Even if quarterback Russell Wilson was a darkhorse MVP candidate towards the end of the season (that nobody outside of the Pacific Northwest was really talking about), Seahawks’ head coach Pete Carroll has remained true to his modus operandi of controlling games with the ground game and sound defense, even if those two aren’t quite at the same level of what we’ve seen from his squads in years past. Seattle was the only team in the NFL who ran the football more than they threw it. With their top three running backs — Chris Carson, Mike Davis, and Rashad Penny — combining for over 2,000 yards rushing and 15 touchdowns on the ground; that’s also not even mentioning the 376 yards that Wilson got with his legs.

Perhaps most importantly of all, Carroll preaches one thing repeatedly: protect the football. Not coincidentally, the Seahawks turned over the football only 11 times this year, while taking it away 26 times.

But as mentioned, the Seahawks’ defense isn’t quite as formidable as the units we’ve seen in years past. While middle linebacker Bobby Wagner might’ve been the best player at his position in the NFL, and defensive linemen Frank Clark and Jarran Reid were among the best in the NFC this year, Seattle still finished the season ranked just below average (17th) in rushing defense DVOA.

Naturally, that’s the spot where Dallas is likely to focus their game plan on Saturday: cramming running back Ezekiel Elliott down Seattle’s throat as much as the game flow will possibly allow. During the Cowboys’ five-game winning streak, Elliott ran the ball just under 24 times per game, averaging over 116 yards per game. It’s also worth noting that when the Seahawks beat the Cowboys in Week 3 of the regular season (in Seattle), Elliott still ran for 127 yards on 16 carries.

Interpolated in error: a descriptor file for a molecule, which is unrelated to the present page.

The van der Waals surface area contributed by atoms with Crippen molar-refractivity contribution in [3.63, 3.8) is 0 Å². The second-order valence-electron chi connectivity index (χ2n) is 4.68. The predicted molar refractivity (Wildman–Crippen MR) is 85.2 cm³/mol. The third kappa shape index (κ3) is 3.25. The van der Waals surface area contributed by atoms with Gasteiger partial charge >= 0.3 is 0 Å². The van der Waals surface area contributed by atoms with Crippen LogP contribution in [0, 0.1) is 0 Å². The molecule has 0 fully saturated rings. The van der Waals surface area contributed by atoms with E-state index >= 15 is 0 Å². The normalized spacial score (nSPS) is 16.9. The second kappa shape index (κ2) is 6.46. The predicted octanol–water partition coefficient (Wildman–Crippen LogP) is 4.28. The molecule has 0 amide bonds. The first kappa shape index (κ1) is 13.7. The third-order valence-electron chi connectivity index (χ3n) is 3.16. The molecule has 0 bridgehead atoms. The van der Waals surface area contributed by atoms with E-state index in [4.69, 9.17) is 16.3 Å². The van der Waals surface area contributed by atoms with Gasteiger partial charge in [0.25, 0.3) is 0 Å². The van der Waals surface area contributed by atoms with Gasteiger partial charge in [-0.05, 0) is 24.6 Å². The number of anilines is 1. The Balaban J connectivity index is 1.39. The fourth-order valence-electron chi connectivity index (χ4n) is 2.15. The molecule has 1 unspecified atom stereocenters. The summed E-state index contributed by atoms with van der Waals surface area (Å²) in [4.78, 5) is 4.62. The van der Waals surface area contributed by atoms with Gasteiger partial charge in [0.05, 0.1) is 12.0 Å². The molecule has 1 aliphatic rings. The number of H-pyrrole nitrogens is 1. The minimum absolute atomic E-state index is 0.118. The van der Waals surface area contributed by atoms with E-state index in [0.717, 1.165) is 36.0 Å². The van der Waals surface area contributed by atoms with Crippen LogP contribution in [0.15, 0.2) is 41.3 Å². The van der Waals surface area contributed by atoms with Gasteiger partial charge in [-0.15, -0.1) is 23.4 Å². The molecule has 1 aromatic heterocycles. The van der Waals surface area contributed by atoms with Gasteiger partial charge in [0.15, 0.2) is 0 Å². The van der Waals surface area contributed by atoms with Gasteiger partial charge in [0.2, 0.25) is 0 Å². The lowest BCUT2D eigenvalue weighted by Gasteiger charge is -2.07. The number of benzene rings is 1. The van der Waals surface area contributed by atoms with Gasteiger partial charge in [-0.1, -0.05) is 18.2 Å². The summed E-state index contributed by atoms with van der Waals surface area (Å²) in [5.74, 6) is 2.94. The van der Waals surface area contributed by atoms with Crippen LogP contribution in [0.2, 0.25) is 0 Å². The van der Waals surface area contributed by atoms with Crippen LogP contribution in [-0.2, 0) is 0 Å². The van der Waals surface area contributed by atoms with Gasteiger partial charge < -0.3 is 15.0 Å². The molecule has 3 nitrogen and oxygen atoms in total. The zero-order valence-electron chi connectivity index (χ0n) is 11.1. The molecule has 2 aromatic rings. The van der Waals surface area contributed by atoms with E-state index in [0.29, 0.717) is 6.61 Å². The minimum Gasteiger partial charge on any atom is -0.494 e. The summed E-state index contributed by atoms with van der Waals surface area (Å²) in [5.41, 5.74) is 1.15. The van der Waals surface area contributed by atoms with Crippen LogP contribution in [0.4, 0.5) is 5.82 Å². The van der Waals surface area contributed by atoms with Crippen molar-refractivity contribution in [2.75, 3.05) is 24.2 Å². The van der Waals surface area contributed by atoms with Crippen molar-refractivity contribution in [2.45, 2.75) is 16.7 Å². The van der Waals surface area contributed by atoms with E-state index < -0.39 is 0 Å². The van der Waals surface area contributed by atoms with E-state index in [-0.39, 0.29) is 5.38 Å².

Of course, it’s not like the concept of Dallas handing off the ball to Elliott is going to come as some major surprise to Seattle; expect them to load up as much as possible to stop him, and force quarterback Dak Prescott to beat them through the air.

And therein lies the proverbial rub for this game. Seattle knows that, even if Dallas – and their 5th-ranked rushing defense DVOA – were to stop them from running the football, they still have a battle-tested quarterback who ensures they’re never truly out of the game. But can the Cowboys say the same thing? As always, the question remains as to whether Prescott can be the guy who puts the team on his shoulders, as opposed to being one of the guys that are along for the ride.

Between Seattle’s experience under center, and at the coaching spot (one has won championships at multiple levels while the other is known for doing little more than clapping), take the traveling Seahawks to pull off the upset.

Pick: Seattle (+1.5)

Los Angeles Chargers at Baltimore (-2.5)

At the end of the season, what did a 12-4 record (tied for the best in the AFC) get the Los Angeles Chargers? The consolation prize of a Wild Card berth in the AFC West divisional race, and a matchup against the one team that probably nobody in the AFC wants to play in the postseason.

Simply put, the Chargers have all the talent to dethrone the New England Patriots and emerge out of the AFC as the champion, but they have to prove that they’re not the snake-bitten franchise that we’ve become accustomed to for the better part of the last two decades. They have an MVP-caliber quarterback, a Pro Bowl running back, dangerous pass catchers, a good enough offensive line, a very good front seven on defense, and an even better secondary. In any other world, that’s enough to be a Super Bowl team. On top of that, they’re an NFL-best 7-1 on the road this year. But can they overcome their habitual special teams woes and the inexperience of their head coach (Anthony Lynn) to truly cement themselves as a contender?

Ironically, the team that the Chargers are playing is the exact opposite – at least on offense –which makes them rather scary (despite their shortcomings).

For as tremendous as quarterback Lamar Jackson has been since being placed into the starting lineup (he’s led them to wins in six of Baltimore’s last seven games), he doesn’t have a single game with more than 204 yards passing (or more than two passing touchdowns). Baltimore’s wide receivers or running backs are just good enough to complement Jackson, but far away from making defensive coordinators lose sleep at night.